Saturday, January 8, 2011

Zettai Zero Project

One of my gifts for Christmas this year was a quirky little game from the masters of quirkyness themselves, Nippon Ichi Software. It is called Z.H.P. (Zettai Hero Project): Unlosing Ranger vs. Darkdeath Evilman. I actually found out about it from it's TVTropes article (you know, every once and a while, TVTropes will actually be useful). And it's another roguelike. At this point I think roguelikes deserve thier own label already.

Z.H.P. is a rather mixed bag to be honest. The story is rather standard for Nippon Ichi, with quirky characters doing silly funny things, and ultimately not really that well written. My biggest complaints about the gameplay are that there is only 4 directional movement while most roguelikes have 8 directional movement (which really adds a lot more stratagy then you may think), and there is no item identification gimmick at all. Also while the game has special spells or techniques and exotic gameplay functions like barriers, they are more or less completely pointless or hard to use effectively.

Like the Disgaea series, the gameplay involves tons and tons of grinding (so much so the trailer proudly calls it a "Grindfest RPG"). The method of grinding is sort of interesting in that you start at level one whenever you enter a dungeon but the levels you gain when you leave one or die are added to a "total level" score that increases your base stats. I find that in my game almost none of the enemies can even lay a finger on me now after a level or two.

Some nice features are the fact that you can see every item you equip on your character (Elona did this too to an extent, but the equips in Z.H.P. are more interesting to see), and costumes that let you change your base body sprite. Even though most of these costumes are of anime characters I never heard of. But Dokuro-chan is one of them, and that alone is worth the blatant cameos. Everyone loves Dokuro-chan.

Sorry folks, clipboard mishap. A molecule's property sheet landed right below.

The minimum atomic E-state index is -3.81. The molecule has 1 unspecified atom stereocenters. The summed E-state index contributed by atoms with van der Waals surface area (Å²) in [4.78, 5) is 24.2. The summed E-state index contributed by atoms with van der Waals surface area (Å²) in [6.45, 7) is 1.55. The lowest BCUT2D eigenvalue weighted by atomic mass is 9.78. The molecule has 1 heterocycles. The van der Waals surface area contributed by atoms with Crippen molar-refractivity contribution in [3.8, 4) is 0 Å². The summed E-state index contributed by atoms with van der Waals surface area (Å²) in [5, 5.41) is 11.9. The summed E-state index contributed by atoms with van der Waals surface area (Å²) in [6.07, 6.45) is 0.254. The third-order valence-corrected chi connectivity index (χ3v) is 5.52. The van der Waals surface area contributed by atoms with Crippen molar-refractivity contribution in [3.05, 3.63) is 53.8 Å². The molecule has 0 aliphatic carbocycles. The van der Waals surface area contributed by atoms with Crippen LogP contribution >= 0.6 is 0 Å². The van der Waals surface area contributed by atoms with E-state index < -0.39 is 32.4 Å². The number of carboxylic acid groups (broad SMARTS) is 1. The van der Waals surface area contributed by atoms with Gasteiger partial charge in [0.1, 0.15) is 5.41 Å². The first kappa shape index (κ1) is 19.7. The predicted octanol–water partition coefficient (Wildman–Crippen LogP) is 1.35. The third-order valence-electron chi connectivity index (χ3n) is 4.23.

As far as the dungeons themselves, it is similar to the Mystery Dungeon series in it's basic dungeon layouts that are randomized each floor with a few traps items and monsters. In this game most rooms are pre-set and only the placement and paths are randomized, though there are rather good variety of rooms with basic 3D terrain and/or gimmicks that add some variety at least. Some dungeons have features like paths or rooms that vanish after a while or have no paths but feature other ways to get between rooms, which is interesting but a bit under used.

I have to say playing this game made me think about some features in Mystery Dungeon-like roguelikes. I have to restate I really like Elona alot for giving a Nethack-style interface that can be mapped to a gamepad. The Mystery Dungeon-style interface isn't to bad, but automatically picking items up sort of bugs me because my inventory fills up faster then I would like. Also I really must say I don't like having all the dungeons change every floor, as it doesn't allow for as much exploration. Also Mystery Dungeon-like games have way to tight food requirements. It should take AT LEAST few days before you starve, not a few minutes. This might be true of all roguelikes. In fact one of the only games I know of that I think got this right was Ultima Underworld, where food and sleep were very very subtle needs that didn't usually need to be dealt with unless you sleept a lot (BTW, I really would like to see a Ultima Underworld random level generator, because it's practically a 3D realtime roguelike in every other aspect).

Also I really have to say that Nippon Ichi games in general, while generally fun, are sort of annoying. Their stories are way to predictable and cliché, their gameplay relies way to much on repetitive grinding, and there gimmicks are just that: gimmicks. I also personally hate the restricted and gimmicky character customization. In Z.H.P. for example, you can fuse items but all this ever does is let you choose some skills to be attached to them and raise their max condition. You can put stuff on a silly little grid to upgrade your stats and abilities but a simple point system would make much more sense, be easier to do, and would offer more freedom in the long run. I could also say similar stuff for Disgaea's class, reincarnation, pupil, and item world systems. They are just gimmicks that limit character growth and make no sense. I kinda like Phantom Brave's fusion system though, even if it was way to easy to break the game with it thanks to the silly title system.

I should actually make a roguelike someday. I have a few ideas I really want to try, such as completely level-less gameplay (using only a system like in nethack/Elona where you can train stats and skills directly) and a reincarnation mechanic (you have to make a new character when you die, but you unlock new starting roles/races/starting feats as you play, and the world layout will remain more or less the same giving a chance of getting items back).

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